TWG Tea Salon and Boutique – 2 Orchard Turn #02-21 ION Orchard
The concept of having tea would typically bring to mind the old world charm of nibbling on small pastries and sipping from delicate china cups, enjoying scintillating conversation with good company. I’m glad to say that – as much as society today is in a truly sorry state of degeneration – the long queues outside TWG indicate that all is not lost. Personally, an afternoon amidst the polished silverware and delicate finger food went a long way towards undoing the damage one and a half years of plebeian military barbarism has wrought. If I may quote Mastercard: Parking in Orchard: $5. Tea at TWG: $42.50. Beautiful afternoon with a closest friend: Priceless.
Our choice of tea for the day was T5008 Strawberry Tea ($10.50) which was very floral and fruity. It had a lovely strong berry aroma that I spent my time inhaling luxuriantly. It comforted me on a very primal level for a bizarre reason that only came to light after much pondering – it smelt just like the strawberry animal toothpaste I used as a child.
We started off with the much-touted Green Tea Financier ($4 ea) which I found a little underwhelming. For a place famed for tea, the matcha flavour was surprisingly subdued. That said, it had a lovely dense richness that left me sad when the little cake vanished in just three bites. Alas, the dainty diminutive portions are both the best and worst aspects of tea.
The Red Tea Jelly and Clotted Cream served with the Green Tea financiers was nothing short of amazing. Its heady fruitiness and sour edge left me at a loss to place just what flavour it was.
As a clear indicator of the exceptional service at TWG, the waiter was not only able to field my question about the jelly’s flavour but also offered us an alternative Geisha Blossom Jelly. This was a wholly different creature from its red tea counterpart. The green tea and passionfruit combination was a lot more refined and nuanced in my opinion with a lighter, marmalade-like feel with the bitter tannin edge mimicking the effect of citrus peel beautifully.
So impressed were we with the tea jellies that we just had to order Scones ($4 ea), how can tea be complete without these pastries anyway? The sizable, raisin-studded masterpieces were deliciously buttery and moist with the trademark salty tang; they were delicate without being too crumbly.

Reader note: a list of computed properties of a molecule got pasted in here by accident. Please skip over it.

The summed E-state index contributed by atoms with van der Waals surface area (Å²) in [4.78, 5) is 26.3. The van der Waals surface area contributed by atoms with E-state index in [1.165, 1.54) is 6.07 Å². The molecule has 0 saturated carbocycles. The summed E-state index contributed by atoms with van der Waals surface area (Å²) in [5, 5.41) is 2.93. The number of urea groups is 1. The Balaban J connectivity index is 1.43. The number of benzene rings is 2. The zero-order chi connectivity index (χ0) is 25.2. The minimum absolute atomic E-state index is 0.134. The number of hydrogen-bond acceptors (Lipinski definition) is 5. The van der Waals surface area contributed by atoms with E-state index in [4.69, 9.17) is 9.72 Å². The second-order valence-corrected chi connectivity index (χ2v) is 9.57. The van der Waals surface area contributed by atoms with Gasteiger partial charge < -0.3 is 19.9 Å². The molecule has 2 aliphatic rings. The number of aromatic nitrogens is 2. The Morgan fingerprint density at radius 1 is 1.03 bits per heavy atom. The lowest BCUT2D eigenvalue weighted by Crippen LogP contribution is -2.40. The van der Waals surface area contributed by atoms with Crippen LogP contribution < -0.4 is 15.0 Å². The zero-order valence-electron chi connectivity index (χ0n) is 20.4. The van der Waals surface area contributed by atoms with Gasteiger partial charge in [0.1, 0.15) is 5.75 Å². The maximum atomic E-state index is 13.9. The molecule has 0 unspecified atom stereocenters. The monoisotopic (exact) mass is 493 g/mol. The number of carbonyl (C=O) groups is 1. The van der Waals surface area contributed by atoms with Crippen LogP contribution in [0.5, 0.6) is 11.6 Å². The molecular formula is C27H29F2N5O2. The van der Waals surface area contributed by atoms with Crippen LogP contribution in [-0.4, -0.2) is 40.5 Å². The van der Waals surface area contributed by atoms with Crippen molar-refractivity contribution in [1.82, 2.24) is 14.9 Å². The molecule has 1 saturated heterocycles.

Finally, we arrived at the piece de resistance, arguably the main reason for our visit to TWG, the TWG Macarons ($2 ea); we tried all 8 flavours. The consistent theme that won me over was the gradual strengthening of flavours that were not too apparent at first bite but developed on the palate.
Moroccan Mint Tea (white) had an initially subtle mintiness that grows gradually as the delicate construction of icing sugar and almond flour melts in your mouth; at its peak, the mint is delightfully strong without being medicinal.
Bain de Rose (pink) blooms beautifully in the mouth, growing in intoxicating strength from delicate bud to robust blossom that leaves a lingering kiss long after you’ve polished off the confection. It was easily my favourite.
Napoleon Tea and Caramel (black) fell short of the mark as its colour was indicative of a burnt sugar feel, rather than caramel. Too sweet and too bitter, it lacked the subtle nuances and refined feel of the other flavours.
Earl Grey and Chocolate (brown) was most unusual with the bitter accents and strong flavours of dark chocolate appearing first before the bergamot notes rise in an ever-increasing crescendo.
Lemon Bush Tea (yellow) was refreshing, fruity and generously sour. If you were to close your eyes, an image of the citrus fruits ripening gorgeously on the tree in time-lapse photography comes to mind.
Camelot Tea and Praline (dark brown) was quite brittle compared to the softer biscuits in the others. It lacked any strong flavour accents to the point that the almond notes in the almond flour were more apparent than hazelnuts.
1837 Black Tea and Blackcurrant (dark pink) was a little on the sweet side but had a truly lovely berriness.
Grand Wedding Tea, Passionfruit and Coconut (Purple) was quite sweet as well but balanced with a tinge of sourness. The desiccated coconut added an intriguing textural variation and a subtle coconut note which danced surprisingly well with the passionfruit.